12: When his guards complained bitterly because of the king's craving, two staunch young soldiers, respecting the king's desire, armed themselves fully, and taking a pitcher climbed over the enemy's ramparts.

13: Eluding the sentinels at the gates, they went searching throughout the enemy camp

14: and found the spring, and from it boldly brought the king a drink.

15: But David, although he was burning with thirst, considered it an altogether fearful danger to his soul to drink what was regarded as equivalent to blood.

16: Therefore, opposing reason to desire, he poured out the drink as an offering to God.

17: For the temperate mind can conquer the drives of the emotions and quench the flames of frenzied desires;

18: it can overthrow bodily agonies even when they are extreme, and by nobility of reason spurn all domination by the emotions.

19: The present occasion now invites us to a narrative demonstration of temperate reason.

20: At a time when our fathers were enjoying profound peace because of their observance of the law and were prospering, so that even Seleucus Nicanor, king of Asia, had both appropriated money to them for the temple service and recognized their commonwealth --

21: just at that time certain men attempted a revolution against the public harmony and caused many and various disasters.

Chapter 4

1: Now there was a certain Simon, a political opponent of the noble and good man, Onias, who then held the high priesthood for life. When despite all manner of slander he was unable to injure Onias in the eyes of the nation, he fled the country with the purpose of betraying it.

2: So he came to Apollonius, governor of Syria, Phoenicia, and Cilicia, and said,

3: "I have come here because I am loyal to the king's government, to report that in the Jerusalem treasuries there are deposited tens of thousands in private funds, which are not the property of the temple but belong to King Seleucus."

4: When Apollonius learned the details of these things, he praised Simon for his service to the king and went up to Seleucus to inform him of the rich treasure.

5: On receiving authority to deal with this matter, he proceeded quickly to our country accompanied by the accursed Simon and a very strong military force.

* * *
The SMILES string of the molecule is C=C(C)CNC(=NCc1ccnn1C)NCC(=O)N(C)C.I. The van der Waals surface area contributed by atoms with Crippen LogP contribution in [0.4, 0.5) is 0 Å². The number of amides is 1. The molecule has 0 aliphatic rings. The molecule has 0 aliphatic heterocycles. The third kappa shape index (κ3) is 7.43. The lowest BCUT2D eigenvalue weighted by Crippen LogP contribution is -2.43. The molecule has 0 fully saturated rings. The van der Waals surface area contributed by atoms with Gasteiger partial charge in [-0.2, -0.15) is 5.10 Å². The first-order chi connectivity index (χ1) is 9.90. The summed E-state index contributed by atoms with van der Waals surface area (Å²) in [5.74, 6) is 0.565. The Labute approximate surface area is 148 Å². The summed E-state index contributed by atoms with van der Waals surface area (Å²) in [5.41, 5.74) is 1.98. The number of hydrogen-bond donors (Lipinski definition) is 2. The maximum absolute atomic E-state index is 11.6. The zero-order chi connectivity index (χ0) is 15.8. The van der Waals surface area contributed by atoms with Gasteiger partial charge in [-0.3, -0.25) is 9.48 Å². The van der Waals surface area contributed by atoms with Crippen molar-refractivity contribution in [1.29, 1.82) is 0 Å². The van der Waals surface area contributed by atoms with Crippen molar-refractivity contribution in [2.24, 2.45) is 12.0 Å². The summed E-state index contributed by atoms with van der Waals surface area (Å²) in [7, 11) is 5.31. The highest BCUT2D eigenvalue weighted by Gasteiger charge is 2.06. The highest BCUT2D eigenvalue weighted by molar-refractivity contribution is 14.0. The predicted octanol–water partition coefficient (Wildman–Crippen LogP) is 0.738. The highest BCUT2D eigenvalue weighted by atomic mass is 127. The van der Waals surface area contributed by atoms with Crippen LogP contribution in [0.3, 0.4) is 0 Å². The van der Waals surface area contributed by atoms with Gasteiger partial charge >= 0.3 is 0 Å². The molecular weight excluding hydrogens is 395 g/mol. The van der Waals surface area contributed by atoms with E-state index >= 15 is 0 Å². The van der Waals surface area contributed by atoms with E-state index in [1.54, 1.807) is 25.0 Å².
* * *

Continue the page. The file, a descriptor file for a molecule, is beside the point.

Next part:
6: He said that he had come with the king's authority to seize the private funds in the treasury.

7: The people indignantly protested his words, considering it outrageous that those who had committed deposits to the sacred treasury should be deprived of them, and did all that they could to prevent it.

8: But, uttering threats, Apollonius went on to the temple.

9: While the priests together with women and children were imploring God in the temple to shield the holy place that was being treated so contemptuously,

10: and while Apollonius was going up with his armed forces to seize the money, angels on horseback with lightning flashing from their weapons appeared from heaven, instilling in them great fear and trembling.

11: Then Apollonius fell down half dead in the temple area that was open to all, stretched out his hands toward heaven, and with tears besought the Hebrews to pray for him and propitiate the wrath of the heavenly army.

12: For he said that he had committed a sin deserving of death, and that if he were delivered he would praise the blessedness of the holy place before all people.

13: Moved by these words, Onias the high priest, although otherwise he had scruples about doing so, prayed for him lest King Seleucus suppose that Apollonius had been overcome by human treachery and not by divine justice.

14: So Apollonius, having been preserved beyond all expectations, went away to report to the king what had happened to him.

15: When King Seleucus died, his son Antiochus Epiphanes succeeded to the throne, an arrogant and terrible man,

16: who removed Onias from the priesthood and appointed Onias's brother Jason as high priest.

17: Jason agreed that if the office were conferred upon him he would pay the king three thousand six hundred and sixty talents annually.

18: So the king appointed him high priest and ruler of the nation.

19: Jason changed the nation's way of life and altered its form of government in complete violation of the law,

20: so that not only was a gymnasium constructed at the very citadel of our native land, but also the temple service was abolished.

21: The divine justice was angered by these acts and caused Antiochus himself to make war on them.

22: For when he was warring against Ptolemy in Egypt, he heard that a rumor of his death had spread and that the people of Jerusalem had rejoiced greatly. He speedily marched against them,

23: and after he had plundered them he issued a decree that if any of them should be found observing the ancestral law they should die.

24: When, by means of his decrees, he had not been able in any way to put an end to the people's observance of the law, but saw that all his threats and punishments were being disregarded,

25: even to the point that women, because they had circumcised their sons, were thrown headlong from heights along with their infants, though they had known beforehand that they would suffer this --

26: when, then, his decrees were despised by the people, he himself, through torture, tried to compel everyone in the nation to eat defiling foods and to renounce Judaism.

Chapter 5

1: The tyrant Antiochus, sitting in state with his counselors on a certain high place, and with his armed soldiers standing about him,

2: ordered the guards to seize each and every Hebrew and to compel them to eat pork and food sacrificed to idols.

3: If any were not willing to eat defiling food, they were to be broken on the wheel and killed.

4: And when many persons had been rounded up, one man, Eleazar by name, leader of the flock, was brought before the king. He was a man of priestly family, learned in the law, advanced in age, and known to many in the tyrant's court because of his philosophy.